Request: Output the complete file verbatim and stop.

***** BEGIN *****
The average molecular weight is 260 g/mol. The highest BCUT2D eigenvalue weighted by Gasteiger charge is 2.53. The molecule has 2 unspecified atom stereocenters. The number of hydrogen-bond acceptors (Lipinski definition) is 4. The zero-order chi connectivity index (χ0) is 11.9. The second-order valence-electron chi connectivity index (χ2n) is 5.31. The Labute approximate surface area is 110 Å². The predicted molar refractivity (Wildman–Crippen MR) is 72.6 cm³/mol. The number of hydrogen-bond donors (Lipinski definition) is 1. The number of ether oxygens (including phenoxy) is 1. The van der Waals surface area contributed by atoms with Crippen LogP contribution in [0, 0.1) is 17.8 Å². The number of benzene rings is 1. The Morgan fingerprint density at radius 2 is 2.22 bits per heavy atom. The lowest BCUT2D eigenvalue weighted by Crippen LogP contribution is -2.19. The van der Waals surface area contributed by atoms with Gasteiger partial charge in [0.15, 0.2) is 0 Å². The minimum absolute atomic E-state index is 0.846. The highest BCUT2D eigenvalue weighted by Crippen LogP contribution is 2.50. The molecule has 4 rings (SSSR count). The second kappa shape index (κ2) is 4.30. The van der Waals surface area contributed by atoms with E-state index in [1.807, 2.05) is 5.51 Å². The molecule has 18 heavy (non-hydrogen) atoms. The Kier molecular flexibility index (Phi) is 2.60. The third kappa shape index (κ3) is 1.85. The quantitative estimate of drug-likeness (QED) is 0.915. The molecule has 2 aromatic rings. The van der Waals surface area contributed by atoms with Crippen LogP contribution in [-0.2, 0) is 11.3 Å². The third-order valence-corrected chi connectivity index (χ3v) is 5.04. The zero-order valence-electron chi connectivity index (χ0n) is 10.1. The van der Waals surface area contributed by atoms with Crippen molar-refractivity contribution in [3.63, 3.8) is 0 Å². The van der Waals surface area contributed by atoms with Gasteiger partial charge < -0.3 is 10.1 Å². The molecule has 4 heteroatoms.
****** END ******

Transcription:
The average molecular weight is 260 g/mol. The highest BCUT2D eigenvalue weighted by Gasteiger charge is 2.53. The molecule has 2 unspecified atom stereocenters. The number of hydrogen-bond acceptors (Lipinski definition) is 4. The zero-order chi connectivity index (χ0) is 11.9. The second-order valence-electron chi connectivity index (χ2n) is 5.31. The Labute approximate surface area is 110 Å². The predicted molar refractivity (Wildman–Crippen MR) is 72.6 cm³/mol. The number of hydrogen-bond donors (Lipinski definition) is 1. The number of ether oxygens (including phenoxy) is 1. The van der Waals surface area contributed by atoms with Crippen LogP contribution in [0, 0.1) is 17.8 Å². The number of benzene rings is 1. The Morgan fingerprint density at radius 2 is 2.22 bits per heavy atom. The lowest BCUT2D eigenvalue weighted by Crippen LogP contribution is -2.19. The van der Waals surface area contributed by atoms with Gasteiger partial charge in [0.15, 0.2) is 0 Å². The minimum absolute atomic E-state index is 0.846. The highest BCUT2D eigenvalue weighted by Crippen LogP contribution is 2.50. The molecule has 4 rings (SSSR count). The second kappa shape index (κ2) is 4.30. The van der Waals surface area contributed by atoms with E-state index in [1.807, 2.05) is 5.51 Å². The molecule has 18 heavy (non-hydrogen) atoms. The Kier molecular flexibility index (Phi) is 2.60. The third kappa shape index (κ3) is 1.85. The quantitative estimate of drug-likeness (QED) is 0.915. The molecule has 2 aromatic rings. The van der Waals surface area contributed by atoms with Crippen LogP contribution in [-0.2, 0) is 11.3 Å². The third-order valence-corrected chi connectivity index (χ3v) is 5.04. The zero-order valence-electron chi connectivity index (χ0n) is 10.1. The van der Waals surface area contributed by atoms with Crippen molar-refractivity contribution in [3.63, 3.8) is 0 Å². The van der Waals surface area contributed by atoms with Gasteiger partial charge < -0.3 is 10.1 Å². The molecule has 4 heteroatoms.